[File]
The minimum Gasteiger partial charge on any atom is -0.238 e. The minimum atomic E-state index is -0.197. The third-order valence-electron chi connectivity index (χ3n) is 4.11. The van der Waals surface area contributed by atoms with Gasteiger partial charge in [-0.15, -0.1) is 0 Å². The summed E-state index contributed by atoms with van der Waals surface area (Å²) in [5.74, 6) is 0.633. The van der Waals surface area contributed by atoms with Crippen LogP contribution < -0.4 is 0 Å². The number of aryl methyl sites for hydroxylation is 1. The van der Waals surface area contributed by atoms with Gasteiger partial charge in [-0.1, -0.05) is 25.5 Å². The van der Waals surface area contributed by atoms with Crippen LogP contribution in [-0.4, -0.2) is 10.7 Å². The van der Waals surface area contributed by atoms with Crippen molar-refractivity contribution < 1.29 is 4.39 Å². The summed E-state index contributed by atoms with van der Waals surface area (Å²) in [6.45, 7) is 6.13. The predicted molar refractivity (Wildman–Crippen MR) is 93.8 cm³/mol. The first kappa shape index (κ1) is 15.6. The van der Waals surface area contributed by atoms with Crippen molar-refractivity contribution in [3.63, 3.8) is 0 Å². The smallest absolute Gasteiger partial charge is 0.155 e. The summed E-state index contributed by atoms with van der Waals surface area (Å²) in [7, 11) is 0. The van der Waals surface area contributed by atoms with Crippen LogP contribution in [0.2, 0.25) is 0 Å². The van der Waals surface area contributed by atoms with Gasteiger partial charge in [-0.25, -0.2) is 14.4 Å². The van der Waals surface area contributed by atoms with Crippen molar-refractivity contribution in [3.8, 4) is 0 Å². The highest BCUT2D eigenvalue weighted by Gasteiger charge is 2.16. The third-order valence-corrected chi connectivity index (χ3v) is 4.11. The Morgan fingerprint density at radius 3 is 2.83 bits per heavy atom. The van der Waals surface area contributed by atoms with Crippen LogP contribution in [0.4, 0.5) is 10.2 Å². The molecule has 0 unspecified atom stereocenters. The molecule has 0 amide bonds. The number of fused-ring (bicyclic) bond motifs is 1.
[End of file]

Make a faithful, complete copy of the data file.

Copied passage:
The minimum Gasteiger partial charge on any atom is -0.238 e. The minimum atomic E-state index is -0.197. The third-order valence-electron chi connectivity index (χ3n) is 4.11. The van der Waals surface area contributed by atoms with Gasteiger partial charge in [-0.15, -0.1) is 0 Å². The summed E-state index contributed by atoms with van der Waals surface area (Å²) in [5.74, 6) is 0.633. The van der Waals surface area contributed by atoms with Crippen LogP contribution < -0.4 is 0 Å². The number of aryl methyl sites for hydroxylation is 1. The van der Waals surface area contributed by atoms with Gasteiger partial charge in [-0.1, -0.05) is 25.5 Å². The van der Waals surface area contributed by atoms with Crippen LogP contribution in [-0.4, -0.2) is 10.7 Å². The van der Waals surface area contributed by atoms with Crippen molar-refractivity contribution < 1.29 is 4.39 Å². The summed E-state index contributed by atoms with van der Waals surface area (Å²) in [6.45, 7) is 6.13. The predicted molar refractivity (Wildman–Crippen MR) is 93.8 cm³/mol. The first kappa shape index (κ1) is 15.6. The van der Waals surface area contributed by atoms with Crippen molar-refractivity contribution in [3.63, 3.8) is 0 Å². The smallest absolute Gasteiger partial charge is 0.155 e. The summed E-state index contributed by atoms with van der Waals surface area (Å²) in [7, 11) is 0. The van der Waals surface area contributed by atoms with Crippen LogP contribution in [0.2, 0.25) is 0 Å². The van der Waals surface area contributed by atoms with Gasteiger partial charge in [-0.25, -0.2) is 14.4 Å². The van der Waals surface area contributed by atoms with Crippen molar-refractivity contribution in [3.8, 4) is 0 Å². The highest BCUT2D eigenvalue weighted by Gasteiger charge is 2.16. The third-order valence-corrected chi connectivity index (χ3v) is 4.11. The Morgan fingerprint density at radius 3 is 2.83 bits per heavy atom. The van der Waals surface area contributed by atoms with Crippen LogP contribution in [0.4, 0.5) is 10.2 Å². The molecule has 0 unspecified atom stereocenters. The molecule has 0 amide bonds. The number of fused-ring (bicyclic) bond motifs is 1.